Bruce Winzar | CIO | Loddon Mallee Health Alliance & Bendigo Health Group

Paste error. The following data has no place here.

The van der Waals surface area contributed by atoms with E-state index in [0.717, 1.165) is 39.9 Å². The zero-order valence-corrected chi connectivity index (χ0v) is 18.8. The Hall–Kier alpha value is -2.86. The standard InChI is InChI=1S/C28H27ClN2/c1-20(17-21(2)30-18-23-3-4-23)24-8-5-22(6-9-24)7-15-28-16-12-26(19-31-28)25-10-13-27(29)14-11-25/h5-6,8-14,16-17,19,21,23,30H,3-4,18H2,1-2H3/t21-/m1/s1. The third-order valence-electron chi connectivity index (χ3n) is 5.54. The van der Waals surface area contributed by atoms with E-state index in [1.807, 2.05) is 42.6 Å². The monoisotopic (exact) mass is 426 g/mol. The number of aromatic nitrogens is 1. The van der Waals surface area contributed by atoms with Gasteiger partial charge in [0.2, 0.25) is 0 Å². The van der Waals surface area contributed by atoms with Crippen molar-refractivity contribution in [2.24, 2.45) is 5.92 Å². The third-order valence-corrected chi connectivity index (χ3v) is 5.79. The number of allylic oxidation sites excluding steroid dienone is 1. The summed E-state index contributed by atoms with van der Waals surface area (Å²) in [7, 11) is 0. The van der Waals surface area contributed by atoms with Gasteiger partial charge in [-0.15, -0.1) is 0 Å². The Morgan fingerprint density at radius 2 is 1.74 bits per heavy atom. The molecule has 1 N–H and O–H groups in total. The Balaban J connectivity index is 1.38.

What we looked at originally for some very quick wins within the alliance’s network was to do demand aggregation. Demand aggregation was about looking at each of our agencies and our members and asking simply, “What do we with our mobile phones? How many mobile phones do we have? How many computer servers do we have? How many PABXs do we have? What are the age groups?” It was an audit of our ICT infrastructure. And what it showed was that that most of our members were on different price regimes, different charging schemes—that whole range of different levels of IT infrastructure replacement programs. Very simply, a quick win for the alliance and for each of the members was to aggregate up our usage within the ICT area. The advantage of that was obviously price reduction. Another advantage was that the region was seen as a large user instead of 25 small users. The move to demand aggregation was then put into a whole range of other service areas. Immediately the CEOs of each of the agencies saw an immediate financial benefit. We were able to gain their trust and confidence in the move to the next level of shared service delivery, which was to be in help services, service desks, sharing ICT resources as in skill sets, people, and using different models of delivery such as hub and spoke. That was the foothold to deliver more demand aggregation strategies. The takeaway for me was that CEOs looking for immediate outcomes were comfortable to then move to other areas where we would look at sharing resources. It was about integrity. It was about trust. It was about gaining their confidence and getting their support so the next level of shared services was much more easily handled.